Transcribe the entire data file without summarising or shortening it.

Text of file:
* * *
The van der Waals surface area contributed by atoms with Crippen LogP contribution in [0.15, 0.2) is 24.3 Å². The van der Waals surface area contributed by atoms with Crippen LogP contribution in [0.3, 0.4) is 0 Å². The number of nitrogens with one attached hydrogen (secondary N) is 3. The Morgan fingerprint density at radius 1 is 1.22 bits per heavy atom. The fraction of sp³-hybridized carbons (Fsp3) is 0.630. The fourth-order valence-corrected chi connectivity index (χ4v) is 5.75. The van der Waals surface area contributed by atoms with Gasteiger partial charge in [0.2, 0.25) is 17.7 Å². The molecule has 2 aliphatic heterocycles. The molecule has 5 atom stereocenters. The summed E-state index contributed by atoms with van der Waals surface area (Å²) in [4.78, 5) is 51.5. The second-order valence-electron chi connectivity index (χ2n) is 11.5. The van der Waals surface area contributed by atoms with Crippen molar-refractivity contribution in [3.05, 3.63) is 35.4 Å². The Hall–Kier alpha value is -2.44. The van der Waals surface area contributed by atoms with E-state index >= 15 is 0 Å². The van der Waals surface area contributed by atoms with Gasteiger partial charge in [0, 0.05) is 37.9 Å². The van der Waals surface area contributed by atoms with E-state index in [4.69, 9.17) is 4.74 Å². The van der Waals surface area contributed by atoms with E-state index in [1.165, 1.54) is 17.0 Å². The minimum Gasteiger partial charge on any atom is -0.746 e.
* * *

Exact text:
The van der Waals surface area contributed by atoms with Crippen LogP contribution in [0.15, 0.2) is 24.3 Å². The van der Waals surface area contributed by atoms with Crippen LogP contribution in [0.3, 0.4) is 0 Å². The number of nitrogens with one attached hydrogen (secondary N) is 3. The Morgan fingerprint density at radius 1 is 1.22 bits per heavy atom. The fraction of sp³-hybridized carbons (Fsp3) is 0.630. The fourth-order valence-corrected chi connectivity index (χ4v) is 5.75. The van der Waals surface area contributed by atoms with Gasteiger partial charge in [0.2, 0.25) is 17.7 Å². The molecule has 2 aliphatic heterocycles. The molecule has 5 atom stereocenters. The summed E-state index contributed by atoms with van der Waals surface area (Å²) in [4.78, 5) is 51.5. The second-order valence-electron chi connectivity index (χ2n) is 11.5. The van der Waals surface area contributed by atoms with Crippen molar-refractivity contribution in [3.05, 3.63) is 35.4 Å². The Hall–Kier alpha value is -2.44. The van der Waals surface area contributed by atoms with E-state index >= 15 is 0 Å². The van der Waals surface area contributed by atoms with Gasteiger partial charge in [0, 0.05) is 37.9 Å². The van der Waals surface area contributed by atoms with E-state index in [4.69, 9.17) is 4.74 Å². The van der Waals surface area contributed by atoms with E-state index in [1.165, 1.54) is 17.0 Å². The minimum Gasteiger partial charge on any atom is -0.746 e.